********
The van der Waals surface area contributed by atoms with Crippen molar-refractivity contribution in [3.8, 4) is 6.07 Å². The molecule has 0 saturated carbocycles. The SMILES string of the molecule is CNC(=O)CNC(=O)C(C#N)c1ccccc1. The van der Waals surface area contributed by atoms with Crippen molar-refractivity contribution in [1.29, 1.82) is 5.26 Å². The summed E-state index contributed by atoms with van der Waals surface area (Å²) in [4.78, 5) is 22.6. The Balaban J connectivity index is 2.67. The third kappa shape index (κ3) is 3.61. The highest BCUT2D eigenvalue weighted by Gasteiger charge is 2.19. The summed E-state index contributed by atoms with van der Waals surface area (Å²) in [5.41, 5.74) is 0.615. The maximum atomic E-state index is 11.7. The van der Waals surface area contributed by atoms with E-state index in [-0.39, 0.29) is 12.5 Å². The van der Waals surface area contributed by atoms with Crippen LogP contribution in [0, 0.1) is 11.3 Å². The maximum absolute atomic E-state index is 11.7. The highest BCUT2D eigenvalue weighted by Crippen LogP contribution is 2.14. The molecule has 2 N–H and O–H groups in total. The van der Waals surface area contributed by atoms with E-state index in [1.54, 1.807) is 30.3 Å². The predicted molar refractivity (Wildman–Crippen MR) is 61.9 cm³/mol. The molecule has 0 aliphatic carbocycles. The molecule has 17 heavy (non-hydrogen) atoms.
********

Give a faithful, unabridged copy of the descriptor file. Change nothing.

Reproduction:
The van der Waals surface area contributed by atoms with Crippen molar-refractivity contribution in [3.8, 4) is 6.07 Å². The molecule has 0 saturated carbocycles. The SMILES string of the molecule is CNC(=O)CNC(=O)C(C#N)c1ccccc1. The van der Waals surface area contributed by atoms with Crippen molar-refractivity contribution in [1.29, 1.82) is 5.26 Å². The summed E-state index contributed by atoms with van der Waals surface area (Å²) in [4.78, 5) is 22.6. The Balaban J connectivity index is 2.67. The third kappa shape index (κ3) is 3.61. The highest BCUT2D eigenvalue weighted by Gasteiger charge is 2.19. The summed E-state index contributed by atoms with van der Waals surface area (Å²) in [5.41, 5.74) is 0.615. The maximum atomic E-state index is 11.7. The van der Waals surface area contributed by atoms with E-state index in [-0.39, 0.29) is 12.5 Å². The van der Waals surface area contributed by atoms with Crippen LogP contribution in [0, 0.1) is 11.3 Å². The maximum absolute atomic E-state index is 11.7. The highest BCUT2D eigenvalue weighted by Crippen LogP contribution is 2.14. The molecule has 2 N–H and O–H groups in total. The van der Waals surface area contributed by atoms with E-state index in [1.54, 1.807) is 30.3 Å². The predicted molar refractivity (Wildman–Crippen MR) is 61.9 cm³/mol. The molecule has 0 aliphatic carbocycles. The molecule has 17 heavy (non-hydrogen) atoms.